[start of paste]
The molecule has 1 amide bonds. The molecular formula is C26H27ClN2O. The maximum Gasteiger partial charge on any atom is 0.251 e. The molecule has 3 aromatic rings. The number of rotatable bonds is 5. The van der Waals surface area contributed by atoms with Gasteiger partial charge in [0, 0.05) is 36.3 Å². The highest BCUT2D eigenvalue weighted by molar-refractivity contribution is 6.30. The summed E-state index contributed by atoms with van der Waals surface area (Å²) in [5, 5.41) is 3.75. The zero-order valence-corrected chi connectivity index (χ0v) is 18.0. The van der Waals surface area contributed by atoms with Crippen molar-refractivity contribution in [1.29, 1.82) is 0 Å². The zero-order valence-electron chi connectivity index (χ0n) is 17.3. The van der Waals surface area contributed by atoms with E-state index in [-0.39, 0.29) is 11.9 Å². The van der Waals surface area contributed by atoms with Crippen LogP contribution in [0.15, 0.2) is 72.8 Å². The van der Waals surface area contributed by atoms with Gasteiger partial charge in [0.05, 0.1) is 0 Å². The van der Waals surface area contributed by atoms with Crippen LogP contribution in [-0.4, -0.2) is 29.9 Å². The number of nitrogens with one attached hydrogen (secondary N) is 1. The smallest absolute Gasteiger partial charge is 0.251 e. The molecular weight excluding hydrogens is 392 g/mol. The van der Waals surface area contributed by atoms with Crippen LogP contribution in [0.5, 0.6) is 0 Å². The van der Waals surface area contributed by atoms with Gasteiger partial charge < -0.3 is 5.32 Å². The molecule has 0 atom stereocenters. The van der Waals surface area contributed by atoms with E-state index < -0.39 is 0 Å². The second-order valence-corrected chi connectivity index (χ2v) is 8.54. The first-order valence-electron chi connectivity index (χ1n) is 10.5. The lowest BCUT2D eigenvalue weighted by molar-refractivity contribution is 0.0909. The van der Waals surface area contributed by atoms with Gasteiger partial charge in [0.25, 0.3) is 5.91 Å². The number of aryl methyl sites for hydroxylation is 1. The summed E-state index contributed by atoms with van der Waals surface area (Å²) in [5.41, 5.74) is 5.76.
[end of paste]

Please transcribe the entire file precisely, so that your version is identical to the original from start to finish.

The molecule has 1 amide bonds. The molecular formula is C26H27ClN2O. The maximum Gasteiger partial charge on any atom is 0.251 e. The molecule has 3 aromatic rings. The number of rotatable bonds is 5. The van der Waals surface area contributed by atoms with Gasteiger partial charge in [0, 0.05) is 36.3 Å². The highest BCUT2D eigenvalue weighted by molar-refractivity contribution is 6.30. The summed E-state index contributed by atoms with van der Waals surface area (Å²) in [5, 5.41) is 3.75. The zero-order valence-corrected chi connectivity index (χ0v) is 18.0. The van der Waals surface area contributed by atoms with Crippen molar-refractivity contribution in [1.29, 1.82) is 0 Å². The zero-order valence-electron chi connectivity index (χ0n) is 17.3. The van der Waals surface area contributed by atoms with E-state index in [-0.39, 0.29) is 11.9 Å². The van der Waals surface area contributed by atoms with Crippen LogP contribution in [0.15, 0.2) is 72.8 Å². The van der Waals surface area contributed by atoms with Gasteiger partial charge in [0.05, 0.1) is 0 Å². The van der Waals surface area contributed by atoms with Crippen LogP contribution in [-0.4, -0.2) is 29.9 Å². The number of nitrogens with one attached hydrogen (secondary N) is 1. The smallest absolute Gasteiger partial charge is 0.251 e. The molecular weight excluding hydrogens is 392 g/mol. The van der Waals surface area contributed by atoms with Crippen LogP contribution in [0.5, 0.6) is 0 Å². The van der Waals surface area contributed by atoms with Gasteiger partial charge < -0.3 is 5.32 Å². The molecule has 0 atom stereocenters. The van der Waals surface area contributed by atoms with E-state index < -0.39 is 0 Å². The second-order valence-corrected chi connectivity index (χ2v) is 8.54. The first-order valence-electron chi connectivity index (χ1n) is 10.5. The lowest BCUT2D eigenvalue weighted by molar-refractivity contribution is 0.0909. The van der Waals surface area contributed by atoms with Gasteiger partial charge in [0.25, 0.3) is 5.91 Å². The number of aryl methyl sites for hydroxylation is 1. The summed E-state index contributed by atoms with van der Waals surface area (Å²) in [5.41, 5.74) is 5.76.